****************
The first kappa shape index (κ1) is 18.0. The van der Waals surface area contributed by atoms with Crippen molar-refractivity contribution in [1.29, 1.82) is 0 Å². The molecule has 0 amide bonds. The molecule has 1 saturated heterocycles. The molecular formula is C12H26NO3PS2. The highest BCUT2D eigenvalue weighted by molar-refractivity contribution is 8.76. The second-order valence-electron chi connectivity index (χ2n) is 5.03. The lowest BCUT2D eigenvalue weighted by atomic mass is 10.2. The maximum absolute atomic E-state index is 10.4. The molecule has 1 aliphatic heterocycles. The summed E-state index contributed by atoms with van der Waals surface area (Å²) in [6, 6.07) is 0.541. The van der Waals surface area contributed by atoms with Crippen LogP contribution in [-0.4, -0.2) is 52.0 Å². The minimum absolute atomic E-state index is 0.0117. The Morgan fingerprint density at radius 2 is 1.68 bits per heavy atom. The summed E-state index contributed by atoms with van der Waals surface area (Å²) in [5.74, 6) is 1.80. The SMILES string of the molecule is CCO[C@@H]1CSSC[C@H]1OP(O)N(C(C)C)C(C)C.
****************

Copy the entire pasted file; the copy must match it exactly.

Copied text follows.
The first kappa shape index (κ1) is 18.0. The van der Waals surface area contributed by atoms with Crippen molar-refractivity contribution in [1.29, 1.82) is 0 Å². The molecule has 0 amide bonds. The molecule has 1 saturated heterocycles. The molecular formula is C12H26NO3PS2. The highest BCUT2D eigenvalue weighted by molar-refractivity contribution is 8.76. The second-order valence-electron chi connectivity index (χ2n) is 5.03. The lowest BCUT2D eigenvalue weighted by atomic mass is 10.2. The maximum absolute atomic E-state index is 10.4. The molecule has 1 aliphatic heterocycles. The summed E-state index contributed by atoms with van der Waals surface area (Å²) in [6, 6.07) is 0.541. The van der Waals surface area contributed by atoms with Crippen LogP contribution in [-0.4, -0.2) is 52.0 Å². The minimum absolute atomic E-state index is 0.0117. The Morgan fingerprint density at radius 2 is 1.68 bits per heavy atom. The summed E-state index contributed by atoms with van der Waals surface area (Å²) in [5.74, 6) is 1.80. The SMILES string of the molecule is CCO[C@@H]1CSSC[C@H]1OP(O)N(C(C)C)C(C)C.